In general, for small inputs, communication latency dominates the performance so that successful algorithms for that case trade off latency against local work and communication volume. For increasing input size, communication volume and local work begin to dominate the running time and algorithms with larger latency but less local work and communication volume become interesting.
The researchers also devise new low-overhead mechanisms to make the algorithms robust with respect to skewed and degenerate inputs. E.g., FIS, RQuick and AMS-sort employ low-overhead tie-breaking to remove degeneracy. RQuick uses randomization and a fast but accurate splitter selection algorithm to handle skewed inputs, AMS-sort applies advanced data routing techniques to guarantee low latency even for worst case input (see Figure ). Additionally, the authors propose a new load balancing method to reduce the additional memory footprint of AMS-sort and sample sort algorithms in general (see also ).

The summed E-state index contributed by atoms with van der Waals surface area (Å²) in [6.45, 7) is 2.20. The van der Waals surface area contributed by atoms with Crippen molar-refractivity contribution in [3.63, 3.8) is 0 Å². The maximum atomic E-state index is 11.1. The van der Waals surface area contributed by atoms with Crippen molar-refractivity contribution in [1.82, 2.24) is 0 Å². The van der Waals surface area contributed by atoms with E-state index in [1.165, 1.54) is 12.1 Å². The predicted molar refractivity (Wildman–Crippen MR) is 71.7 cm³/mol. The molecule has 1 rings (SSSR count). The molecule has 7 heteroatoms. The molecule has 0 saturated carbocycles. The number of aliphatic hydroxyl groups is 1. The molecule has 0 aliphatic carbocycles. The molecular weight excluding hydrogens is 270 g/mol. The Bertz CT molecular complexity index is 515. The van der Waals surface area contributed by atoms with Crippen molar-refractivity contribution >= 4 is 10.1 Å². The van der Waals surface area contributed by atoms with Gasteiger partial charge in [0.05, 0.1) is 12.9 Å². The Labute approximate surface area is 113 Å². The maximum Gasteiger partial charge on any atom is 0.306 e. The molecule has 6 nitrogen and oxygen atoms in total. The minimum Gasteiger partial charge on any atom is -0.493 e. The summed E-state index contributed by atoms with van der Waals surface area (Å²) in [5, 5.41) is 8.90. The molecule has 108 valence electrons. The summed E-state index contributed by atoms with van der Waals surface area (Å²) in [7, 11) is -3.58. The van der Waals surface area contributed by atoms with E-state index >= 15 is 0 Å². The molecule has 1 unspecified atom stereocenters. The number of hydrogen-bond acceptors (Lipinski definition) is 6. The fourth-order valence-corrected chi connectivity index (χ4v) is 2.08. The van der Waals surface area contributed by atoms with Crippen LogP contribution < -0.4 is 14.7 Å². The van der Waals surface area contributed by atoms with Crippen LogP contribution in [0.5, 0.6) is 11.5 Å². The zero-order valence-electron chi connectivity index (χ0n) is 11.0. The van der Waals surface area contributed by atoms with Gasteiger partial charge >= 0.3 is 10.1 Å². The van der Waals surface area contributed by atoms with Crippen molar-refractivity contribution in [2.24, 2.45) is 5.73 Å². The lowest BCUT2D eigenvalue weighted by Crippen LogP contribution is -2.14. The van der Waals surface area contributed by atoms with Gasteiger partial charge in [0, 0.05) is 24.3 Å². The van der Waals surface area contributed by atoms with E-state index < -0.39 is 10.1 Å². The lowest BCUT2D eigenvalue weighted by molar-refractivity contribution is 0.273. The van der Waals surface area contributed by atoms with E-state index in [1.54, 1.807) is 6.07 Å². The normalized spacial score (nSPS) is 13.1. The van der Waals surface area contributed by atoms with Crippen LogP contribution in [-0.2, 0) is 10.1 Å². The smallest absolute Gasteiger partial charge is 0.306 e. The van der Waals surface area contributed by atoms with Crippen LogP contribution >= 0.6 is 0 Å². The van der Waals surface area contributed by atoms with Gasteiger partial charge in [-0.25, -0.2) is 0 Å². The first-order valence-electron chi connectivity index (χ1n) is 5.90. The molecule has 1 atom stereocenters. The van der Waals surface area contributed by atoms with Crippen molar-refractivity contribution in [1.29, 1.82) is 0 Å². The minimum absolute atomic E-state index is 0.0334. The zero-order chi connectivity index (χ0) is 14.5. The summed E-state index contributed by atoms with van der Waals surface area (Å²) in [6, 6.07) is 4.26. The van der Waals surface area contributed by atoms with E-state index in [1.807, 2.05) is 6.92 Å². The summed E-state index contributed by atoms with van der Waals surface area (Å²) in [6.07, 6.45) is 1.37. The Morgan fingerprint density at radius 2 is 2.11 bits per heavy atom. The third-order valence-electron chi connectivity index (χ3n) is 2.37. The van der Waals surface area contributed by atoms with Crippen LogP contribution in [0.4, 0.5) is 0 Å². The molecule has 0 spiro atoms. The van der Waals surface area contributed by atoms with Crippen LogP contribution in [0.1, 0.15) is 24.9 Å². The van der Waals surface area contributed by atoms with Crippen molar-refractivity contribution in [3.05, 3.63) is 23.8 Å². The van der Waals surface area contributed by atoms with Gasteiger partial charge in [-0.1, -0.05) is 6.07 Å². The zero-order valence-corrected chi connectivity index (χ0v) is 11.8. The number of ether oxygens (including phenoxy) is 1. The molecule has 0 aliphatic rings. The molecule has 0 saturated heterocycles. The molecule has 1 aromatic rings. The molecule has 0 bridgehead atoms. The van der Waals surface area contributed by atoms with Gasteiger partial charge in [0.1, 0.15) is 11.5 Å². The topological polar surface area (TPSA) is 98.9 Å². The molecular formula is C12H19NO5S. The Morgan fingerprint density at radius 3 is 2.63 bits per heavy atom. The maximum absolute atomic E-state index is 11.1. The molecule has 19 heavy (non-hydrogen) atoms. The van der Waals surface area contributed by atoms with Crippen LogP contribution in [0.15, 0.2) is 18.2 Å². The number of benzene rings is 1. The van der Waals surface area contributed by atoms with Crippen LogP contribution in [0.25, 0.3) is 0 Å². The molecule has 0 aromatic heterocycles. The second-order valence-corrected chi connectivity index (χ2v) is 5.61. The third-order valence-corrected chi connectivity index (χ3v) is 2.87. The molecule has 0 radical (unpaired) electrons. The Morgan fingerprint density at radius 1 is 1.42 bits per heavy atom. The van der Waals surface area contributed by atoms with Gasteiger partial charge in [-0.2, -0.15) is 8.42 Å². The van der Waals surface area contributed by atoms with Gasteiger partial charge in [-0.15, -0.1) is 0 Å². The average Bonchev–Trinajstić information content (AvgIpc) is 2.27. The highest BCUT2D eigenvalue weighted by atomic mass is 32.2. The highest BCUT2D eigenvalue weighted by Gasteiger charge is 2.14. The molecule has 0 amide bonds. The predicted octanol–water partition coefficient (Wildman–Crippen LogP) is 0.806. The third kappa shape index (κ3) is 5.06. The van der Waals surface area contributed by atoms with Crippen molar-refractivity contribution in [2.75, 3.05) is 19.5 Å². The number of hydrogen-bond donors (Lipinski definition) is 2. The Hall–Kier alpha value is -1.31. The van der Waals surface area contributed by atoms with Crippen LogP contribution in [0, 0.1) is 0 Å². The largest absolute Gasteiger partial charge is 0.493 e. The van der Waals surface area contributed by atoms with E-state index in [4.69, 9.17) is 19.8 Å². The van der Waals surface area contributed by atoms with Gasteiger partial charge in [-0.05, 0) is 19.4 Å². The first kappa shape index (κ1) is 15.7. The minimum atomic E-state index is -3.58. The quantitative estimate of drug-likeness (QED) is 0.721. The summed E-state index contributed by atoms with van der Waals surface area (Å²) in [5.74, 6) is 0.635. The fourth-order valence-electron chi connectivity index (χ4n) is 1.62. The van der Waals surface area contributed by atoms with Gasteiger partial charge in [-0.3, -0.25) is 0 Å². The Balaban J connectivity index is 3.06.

At the same time asymptotic analysis provides performance guarantees and guides the selection of the algorithms (see Figure ). These theoretical hypotheses are validated using extensive experiments (see Figure ).
Michael Axtmann, Sebastian Lamm, Lorenz Hübschle, Dr. Christian Schuld, Daniel Funke
 M. Axtmann, T. Bingmann, P. Sanders, and C. Schulz. Practical massively parallel sorting. In 27th ACM Symposium on Parallelism in Algorithms and Architectures (SPAA), pages 13-23, 2015.
 M. Axtmann and P. Sanders. Robust massively parallel sorting. In 19th Workshop on Algorithm Engineering and Experiments (ALENEX), pages 83-97, 2017.
 M. Axtmann, A. Wiebigke, and P. Sanders. Lightweight MPI communicators with applications to perfectly balanced quicksort. In IEEE International Parallel and Distributed Processing Symposium (IPDPS), pages 254-265, 2018.
 P. Sanders, S. Lamm, L. Hübschle-Schneider, E. Schrade, and C. Dachsbacher. Efficient parallel random sampling - vectorized, cache-efficient, and online. ACM Transactions on Mathematical Software (TOMS), Volume 33, No. 3, pages 29:1-29:14, 2018.
 M. von Looz, C. Tzovas, and H. Meyerhenke. Balanced k-means for parallel geometric partitioning. In Proceedings of the 47th International Conference on Parallel Processing (ICPP), pages 52:1-52:10, 2018.
Scientific Contact, Principal investigator:
Prof. Dr. Peter Sanders
Institute of Theoretical Informatics
Karlruhe Institute of Technology
Am Fasanengarten 5, D-76131 Karlsruhe (Germany)
Project ID: hka17